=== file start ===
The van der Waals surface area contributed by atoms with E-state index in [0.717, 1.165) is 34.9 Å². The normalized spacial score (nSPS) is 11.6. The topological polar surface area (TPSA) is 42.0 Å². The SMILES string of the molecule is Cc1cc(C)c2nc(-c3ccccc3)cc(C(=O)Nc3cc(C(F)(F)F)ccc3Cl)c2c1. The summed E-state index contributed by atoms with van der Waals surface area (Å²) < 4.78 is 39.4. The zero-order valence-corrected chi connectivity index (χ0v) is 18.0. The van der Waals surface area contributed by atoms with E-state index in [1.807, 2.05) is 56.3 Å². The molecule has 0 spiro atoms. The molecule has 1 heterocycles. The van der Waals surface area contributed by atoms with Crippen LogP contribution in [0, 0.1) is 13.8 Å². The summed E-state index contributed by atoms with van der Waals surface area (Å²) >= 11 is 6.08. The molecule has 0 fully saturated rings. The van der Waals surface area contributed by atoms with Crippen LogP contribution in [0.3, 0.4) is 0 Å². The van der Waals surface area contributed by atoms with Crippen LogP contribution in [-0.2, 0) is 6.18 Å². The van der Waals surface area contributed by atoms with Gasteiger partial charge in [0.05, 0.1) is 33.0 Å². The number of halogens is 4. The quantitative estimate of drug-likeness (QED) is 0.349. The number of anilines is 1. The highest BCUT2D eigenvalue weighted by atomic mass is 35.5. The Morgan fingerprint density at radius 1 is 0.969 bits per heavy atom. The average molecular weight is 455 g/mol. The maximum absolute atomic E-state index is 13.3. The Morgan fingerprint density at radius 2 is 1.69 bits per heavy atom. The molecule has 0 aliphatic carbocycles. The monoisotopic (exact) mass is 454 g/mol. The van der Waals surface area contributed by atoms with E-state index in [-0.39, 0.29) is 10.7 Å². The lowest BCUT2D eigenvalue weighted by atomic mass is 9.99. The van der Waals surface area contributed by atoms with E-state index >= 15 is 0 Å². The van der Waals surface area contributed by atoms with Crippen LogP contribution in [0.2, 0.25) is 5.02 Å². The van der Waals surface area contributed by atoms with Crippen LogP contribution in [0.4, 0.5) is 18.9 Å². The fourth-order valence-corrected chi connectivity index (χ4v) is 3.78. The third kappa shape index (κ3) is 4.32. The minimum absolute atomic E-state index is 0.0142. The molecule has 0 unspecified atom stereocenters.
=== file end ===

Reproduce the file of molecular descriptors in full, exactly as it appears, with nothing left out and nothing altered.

The van der Waals surface area contributed by atoms with E-state index in [0.717, 1.165) is 34.9 Å². The normalized spacial score (nSPS) is 11.6. The topological polar surface area (TPSA) is 42.0 Å². The SMILES string of the molecule is Cc1cc(C)c2nc(-c3ccccc3)cc(C(=O)Nc3cc(C(F)(F)F)ccc3Cl)c2c1. The summed E-state index contributed by atoms with van der Waals surface area (Å²) < 4.78 is 39.4. The zero-order valence-corrected chi connectivity index (χ0v) is 18.0. The van der Waals surface area contributed by atoms with E-state index in [1.807, 2.05) is 56.3 Å². The molecule has 0 spiro atoms. The molecule has 1 heterocycles. The van der Waals surface area contributed by atoms with Crippen LogP contribution in [0, 0.1) is 13.8 Å². The summed E-state index contributed by atoms with van der Waals surface area (Å²) >= 11 is 6.08. The molecule has 0 fully saturated rings. The van der Waals surface area contributed by atoms with Crippen LogP contribution in [0.3, 0.4) is 0 Å². The van der Waals surface area contributed by atoms with Crippen LogP contribution in [-0.2, 0) is 6.18 Å². The van der Waals surface area contributed by atoms with Gasteiger partial charge in [0.05, 0.1) is 33.0 Å². The number of halogens is 4. The quantitative estimate of drug-likeness (QED) is 0.349. The number of anilines is 1. The highest BCUT2D eigenvalue weighted by atomic mass is 35.5. The Morgan fingerprint density at radius 1 is 0.969 bits per heavy atom. The average molecular weight is 455 g/mol. The maximum absolute atomic E-state index is 13.3. The Morgan fingerprint density at radius 2 is 1.69 bits per heavy atom. The molecule has 0 aliphatic carbocycles. The monoisotopic (exact) mass is 454 g/mol. The van der Waals surface area contributed by atoms with E-state index in [-0.39, 0.29) is 10.7 Å². The lowest BCUT2D eigenvalue weighted by atomic mass is 9.99. The van der Waals surface area contributed by atoms with E-state index >= 15 is 0 Å². The van der Waals surface area contributed by atoms with Crippen LogP contribution in [0.2, 0.25) is 5.02 Å². The van der Waals surface area contributed by atoms with Crippen LogP contribution in [0.4, 0.5) is 18.9 Å². The fourth-order valence-corrected chi connectivity index (χ4v) is 3.78. The third kappa shape index (κ3) is 4.32. The minimum absolute atomic E-state index is 0.0142. The molecule has 0 unspecified atom stereocenters.